(NaturalNews) The psychiatric mood stabilizer Depakote can significantly lower the average IQs of children whose mothers took the drug when they were pregnant, reported the New England Journal of Medicine on April 16, 2009.
The drug, called valproate in its generic form, is commonly used to treat bipolar disease and prevent seizures and migraine headaches. Three-year-olds whose mothers took the drug during pregnancy had average IQs six to nine points lower than children exposed to three other antiepileptic drugs, a landmark multi-center study found. The children of the women taking Depakote during pregnancy had an increased risk of anatomical birth defects as well as lower IQs.
The Food and Drug Administration approved Depakote to treat mania in bipolar disorder in 1995. It was first marketed 35 years ago in France to treat seizures and is now one of the most widely used anti-convulsant drugs worldwide.
The study's authors wrote that women of child-bearing years should avoid this widely prescribed drug. The study, called the Neurodevelopmental Effects of Antiepileptic Drugs, is following more than 300 children born to women with epilepsy between 1999 and 2004. The study will continue to follow the children until they are 6 years old to further study their cognitive functioning.
Investigators at 25 epilepsy centers in the United States and the United Kingdom enrolled the women in the study during pregnancy, giving them one of four anti-seizure drugs, including Depakote. The others drugs were carbamapezpine, lamotrigine, or phytoin. The conclusions show Depakote to be the riskiest by far.
"There are clear risks associated with valproate, and physicians have an obligation to inform women about them," said lead study author Kimford Meador, professor of neurology at Emory University in Atlanta, Ga. "We are recommending that women try a different drug first."
Many studies have documented problems with Depakote, including increased levels of androgens, like testosterone, in women, according to the National Institute of Mental Health. Young girls and women taking Depakote should be closely monitored for increased testosterone levels, but in practice are usually not. This condition can lead to the growth of facial hair and polycystic ovarian syndrome, in which a young woman's eggs develop into fluid-filled cysts. The cysts then collect in the ovaries instead of being released during ovulation. The syndrome can result in ruptured ovaries and can be life-threatening without surgery.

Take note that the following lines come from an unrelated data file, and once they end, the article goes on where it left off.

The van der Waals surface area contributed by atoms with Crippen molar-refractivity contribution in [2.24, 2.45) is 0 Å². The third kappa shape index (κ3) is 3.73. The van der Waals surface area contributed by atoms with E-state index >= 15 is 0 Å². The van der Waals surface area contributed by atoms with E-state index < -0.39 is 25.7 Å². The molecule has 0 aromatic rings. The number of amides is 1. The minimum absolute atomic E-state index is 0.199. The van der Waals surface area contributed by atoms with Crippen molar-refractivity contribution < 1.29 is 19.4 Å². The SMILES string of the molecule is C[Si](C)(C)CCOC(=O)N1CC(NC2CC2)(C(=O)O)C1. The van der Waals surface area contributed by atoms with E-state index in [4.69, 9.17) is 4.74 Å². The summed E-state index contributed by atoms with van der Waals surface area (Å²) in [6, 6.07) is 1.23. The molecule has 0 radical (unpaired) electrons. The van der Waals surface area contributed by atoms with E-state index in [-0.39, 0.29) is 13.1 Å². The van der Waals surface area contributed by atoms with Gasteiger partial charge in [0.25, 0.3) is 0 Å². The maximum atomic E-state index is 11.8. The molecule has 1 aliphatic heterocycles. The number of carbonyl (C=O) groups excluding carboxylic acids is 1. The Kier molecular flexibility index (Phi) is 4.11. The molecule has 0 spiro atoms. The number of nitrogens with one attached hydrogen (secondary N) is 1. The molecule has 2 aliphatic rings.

Meador said that women with epilepsy and who are pregnant should not stop taking Depakote abruptly without seeing a doctor to avoid seizures with life-threatening consequences.
The same goes for women patients with bipolar disorder. There are less risky alternatives. As time goes by, clinical evidence is growing that the safety of Depakote should continue to be evaluated for safety and used with caution.
A study published in August 2005 in the journal Developmental Medicine & Child Neurology showed that the rate of autism among children exposed to Depakote was 8.9 %. This observational study was conducted over a 20-year period by investigators in the Department of Child Health at the University of Aberdeen in Scotland.
Sources: "The New England Journal of Medicine," April 16, 2009. Article titled "Cognitive Function at 3 years of age after fetal exposure to antiepileptic drugs."
Neurologist Kimford Meador, MD, lead author of the NEJM study.
"Neurology," 67, 2006, pages, 407-412. Article titled "In utero antiepileptic drug exposure: fetal death and malformations.
National Institute of Mental Health web site
"Developmental Medicine & Child Neurology," August 2005.